Section 3(1) of the Ordinance encapsulates the definition of a bill by stating it to mean an instrument that is drawn unconditionally, addressed by one person to another, signed by the person giving it, requiring the person to whom it is addressed to pay a sum certain in money on demand or at some future determinable date.

Care should be taken by a person drawing the bill for it must not be conditional since a bill is an order requesting the drawee to pay and is not a mere request for payment. Bills drawn on a contingency is not a bill of exchange. A conditional bill is one that requires the fulfilment of a condition before the drawee is liable[4].

Once drawn, a bill has to be presented for acceptance by the drawee. The bill has to be presented to the drawee at the address disclosed on the bill; at a reasonable time of the day and on a business day complying with the provisions required by the Ordinance[5]. The requisites of a valid acceptance are set out in section 19 of the Ordinance. The kinds of acceptance are signified by the drawee when it is accepted[6]. A bill is accepted when the drawee places the word “accepted” across the bill and signs his signature on it. Once the drawee accepts a bill he is called “Acceptor” of the bill in place of the drawee. On acceptance of the bill the instrument is delivered to the drawee.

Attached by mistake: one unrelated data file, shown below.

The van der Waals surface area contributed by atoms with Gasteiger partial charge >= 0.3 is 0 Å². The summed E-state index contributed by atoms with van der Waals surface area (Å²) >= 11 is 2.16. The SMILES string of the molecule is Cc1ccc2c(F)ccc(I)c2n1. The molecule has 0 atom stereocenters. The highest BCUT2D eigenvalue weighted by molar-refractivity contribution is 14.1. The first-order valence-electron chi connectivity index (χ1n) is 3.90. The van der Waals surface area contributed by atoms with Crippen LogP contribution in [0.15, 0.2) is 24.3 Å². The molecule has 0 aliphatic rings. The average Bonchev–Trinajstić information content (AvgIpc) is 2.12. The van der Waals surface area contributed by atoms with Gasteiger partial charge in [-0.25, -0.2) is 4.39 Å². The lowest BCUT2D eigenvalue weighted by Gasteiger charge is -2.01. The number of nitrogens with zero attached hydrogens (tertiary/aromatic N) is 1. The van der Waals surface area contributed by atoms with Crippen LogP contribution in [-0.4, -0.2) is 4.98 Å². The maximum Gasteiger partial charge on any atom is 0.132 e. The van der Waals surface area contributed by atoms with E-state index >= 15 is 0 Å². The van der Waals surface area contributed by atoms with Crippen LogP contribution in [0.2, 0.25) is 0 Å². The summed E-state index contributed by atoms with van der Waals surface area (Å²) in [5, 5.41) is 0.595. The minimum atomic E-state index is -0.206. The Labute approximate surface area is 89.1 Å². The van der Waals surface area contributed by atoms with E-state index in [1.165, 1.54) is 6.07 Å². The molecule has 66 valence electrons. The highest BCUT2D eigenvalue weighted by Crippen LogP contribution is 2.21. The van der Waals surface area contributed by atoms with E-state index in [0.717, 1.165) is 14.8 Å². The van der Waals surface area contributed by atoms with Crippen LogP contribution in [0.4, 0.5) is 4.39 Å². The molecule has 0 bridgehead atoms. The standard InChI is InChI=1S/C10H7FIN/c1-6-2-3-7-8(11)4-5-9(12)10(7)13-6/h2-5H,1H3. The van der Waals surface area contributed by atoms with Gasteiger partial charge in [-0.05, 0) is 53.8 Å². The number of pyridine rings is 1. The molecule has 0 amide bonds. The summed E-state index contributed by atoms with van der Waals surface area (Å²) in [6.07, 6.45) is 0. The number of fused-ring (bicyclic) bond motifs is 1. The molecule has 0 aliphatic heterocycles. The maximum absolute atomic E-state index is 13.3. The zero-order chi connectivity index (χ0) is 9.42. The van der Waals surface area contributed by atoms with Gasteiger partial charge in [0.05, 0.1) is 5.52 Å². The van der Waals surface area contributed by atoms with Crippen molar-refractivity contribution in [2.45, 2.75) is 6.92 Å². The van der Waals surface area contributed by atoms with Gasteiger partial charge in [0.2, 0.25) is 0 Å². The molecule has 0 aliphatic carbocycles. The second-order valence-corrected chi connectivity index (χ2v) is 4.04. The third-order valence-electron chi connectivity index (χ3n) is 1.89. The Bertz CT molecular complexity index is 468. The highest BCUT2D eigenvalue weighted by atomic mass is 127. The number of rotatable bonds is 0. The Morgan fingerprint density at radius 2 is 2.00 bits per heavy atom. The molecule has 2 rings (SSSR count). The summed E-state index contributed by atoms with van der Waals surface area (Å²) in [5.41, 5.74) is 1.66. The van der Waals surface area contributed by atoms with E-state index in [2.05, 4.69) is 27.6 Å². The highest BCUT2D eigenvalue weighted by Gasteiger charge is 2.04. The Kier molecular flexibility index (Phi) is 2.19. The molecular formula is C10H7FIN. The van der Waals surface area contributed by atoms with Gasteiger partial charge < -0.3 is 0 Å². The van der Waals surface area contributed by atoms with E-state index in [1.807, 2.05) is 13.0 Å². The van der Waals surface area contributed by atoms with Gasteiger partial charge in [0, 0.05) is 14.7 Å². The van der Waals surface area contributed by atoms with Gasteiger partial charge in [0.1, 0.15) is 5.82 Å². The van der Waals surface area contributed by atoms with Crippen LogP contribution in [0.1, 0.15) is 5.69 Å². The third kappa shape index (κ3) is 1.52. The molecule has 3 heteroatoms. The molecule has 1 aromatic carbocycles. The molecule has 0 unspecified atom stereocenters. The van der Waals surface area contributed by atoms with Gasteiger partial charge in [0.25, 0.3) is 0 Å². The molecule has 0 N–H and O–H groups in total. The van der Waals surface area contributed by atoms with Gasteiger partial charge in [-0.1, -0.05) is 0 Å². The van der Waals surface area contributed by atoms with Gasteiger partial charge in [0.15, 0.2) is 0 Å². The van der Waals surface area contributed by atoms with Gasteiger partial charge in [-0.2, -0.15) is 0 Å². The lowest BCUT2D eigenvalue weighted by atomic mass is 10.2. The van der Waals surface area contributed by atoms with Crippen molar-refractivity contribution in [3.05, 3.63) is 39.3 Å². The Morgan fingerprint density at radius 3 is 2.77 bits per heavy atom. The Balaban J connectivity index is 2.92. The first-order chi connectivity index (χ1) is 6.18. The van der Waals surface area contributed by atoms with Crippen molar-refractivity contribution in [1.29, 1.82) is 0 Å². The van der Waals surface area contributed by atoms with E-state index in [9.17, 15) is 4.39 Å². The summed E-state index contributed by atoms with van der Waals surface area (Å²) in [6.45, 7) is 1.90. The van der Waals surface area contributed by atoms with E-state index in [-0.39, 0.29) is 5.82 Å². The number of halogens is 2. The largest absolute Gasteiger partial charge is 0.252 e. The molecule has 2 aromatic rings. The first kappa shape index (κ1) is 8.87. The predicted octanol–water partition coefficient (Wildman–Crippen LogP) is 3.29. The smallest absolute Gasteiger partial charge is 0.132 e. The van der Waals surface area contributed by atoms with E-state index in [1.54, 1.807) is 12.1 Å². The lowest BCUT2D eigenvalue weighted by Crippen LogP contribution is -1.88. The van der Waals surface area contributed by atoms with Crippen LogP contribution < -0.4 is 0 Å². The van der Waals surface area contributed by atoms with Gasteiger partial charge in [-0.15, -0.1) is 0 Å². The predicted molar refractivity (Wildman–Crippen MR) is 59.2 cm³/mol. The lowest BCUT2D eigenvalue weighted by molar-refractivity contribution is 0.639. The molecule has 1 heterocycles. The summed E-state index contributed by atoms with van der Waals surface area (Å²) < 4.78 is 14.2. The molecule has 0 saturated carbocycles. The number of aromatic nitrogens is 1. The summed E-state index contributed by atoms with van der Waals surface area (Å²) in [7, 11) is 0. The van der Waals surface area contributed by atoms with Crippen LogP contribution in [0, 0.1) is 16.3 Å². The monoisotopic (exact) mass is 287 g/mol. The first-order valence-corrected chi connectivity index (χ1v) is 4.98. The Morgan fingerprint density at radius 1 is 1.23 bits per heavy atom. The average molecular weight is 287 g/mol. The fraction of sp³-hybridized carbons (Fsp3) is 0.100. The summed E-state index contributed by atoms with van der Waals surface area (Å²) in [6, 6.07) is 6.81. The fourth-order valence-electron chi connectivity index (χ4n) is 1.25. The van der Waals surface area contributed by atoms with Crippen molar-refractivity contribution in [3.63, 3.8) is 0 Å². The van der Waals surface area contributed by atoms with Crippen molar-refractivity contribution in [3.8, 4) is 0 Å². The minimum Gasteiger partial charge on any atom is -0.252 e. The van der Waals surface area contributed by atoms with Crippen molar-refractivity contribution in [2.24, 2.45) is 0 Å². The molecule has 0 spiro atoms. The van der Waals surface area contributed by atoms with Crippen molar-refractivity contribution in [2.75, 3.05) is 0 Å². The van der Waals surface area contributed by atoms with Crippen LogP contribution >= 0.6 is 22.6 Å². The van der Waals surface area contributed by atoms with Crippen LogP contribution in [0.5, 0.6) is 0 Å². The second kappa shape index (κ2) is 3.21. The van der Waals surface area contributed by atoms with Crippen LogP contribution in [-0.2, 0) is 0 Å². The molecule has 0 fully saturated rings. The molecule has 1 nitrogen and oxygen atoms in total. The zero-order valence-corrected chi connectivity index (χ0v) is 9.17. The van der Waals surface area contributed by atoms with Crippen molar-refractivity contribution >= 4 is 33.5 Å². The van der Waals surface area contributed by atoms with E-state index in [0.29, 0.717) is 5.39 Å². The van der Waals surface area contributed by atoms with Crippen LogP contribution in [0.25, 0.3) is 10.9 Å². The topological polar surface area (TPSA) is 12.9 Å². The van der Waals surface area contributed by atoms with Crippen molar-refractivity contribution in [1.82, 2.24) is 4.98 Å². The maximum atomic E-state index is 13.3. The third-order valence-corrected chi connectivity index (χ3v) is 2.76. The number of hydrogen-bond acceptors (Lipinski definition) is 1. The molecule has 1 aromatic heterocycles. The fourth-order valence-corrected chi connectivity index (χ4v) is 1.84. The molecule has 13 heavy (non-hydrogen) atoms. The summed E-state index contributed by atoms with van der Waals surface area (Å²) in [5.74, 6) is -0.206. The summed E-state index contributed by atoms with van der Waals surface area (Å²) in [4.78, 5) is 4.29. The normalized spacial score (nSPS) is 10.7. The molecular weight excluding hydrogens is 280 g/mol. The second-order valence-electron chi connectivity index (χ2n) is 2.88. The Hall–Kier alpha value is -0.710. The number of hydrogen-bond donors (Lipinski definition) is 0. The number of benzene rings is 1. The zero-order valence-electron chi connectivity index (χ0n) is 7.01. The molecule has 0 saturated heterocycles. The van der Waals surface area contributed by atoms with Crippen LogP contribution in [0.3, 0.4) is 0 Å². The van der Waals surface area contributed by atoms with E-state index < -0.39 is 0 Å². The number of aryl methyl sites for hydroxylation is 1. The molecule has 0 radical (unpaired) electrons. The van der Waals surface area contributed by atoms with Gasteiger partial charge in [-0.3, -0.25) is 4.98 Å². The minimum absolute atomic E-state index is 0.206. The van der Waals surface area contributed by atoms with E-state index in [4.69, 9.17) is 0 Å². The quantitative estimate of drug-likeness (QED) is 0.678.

By accepting a bill the drawee undertakes to pay according to the tenor of his acceptance. The liability of the drawee is primary whereas the liability of the drawer is secondary and conditional. That is because the drawer’s liability is akin to that of a surety and his liability is dependent on a notice given to him of the dishonour.

Where a drawee refuses to accept a bill when presented for acceptance, the bill is regarded as dishonoured. On a bill being dishonoured, notice of dishonour has to be given to the drawee as well as the drawer. In the case of a foreign bill drawn abroad[7], the bill has to be protested[8] by a notary in order to render the drawee and the drawer liable otherwise they are discharged from liability.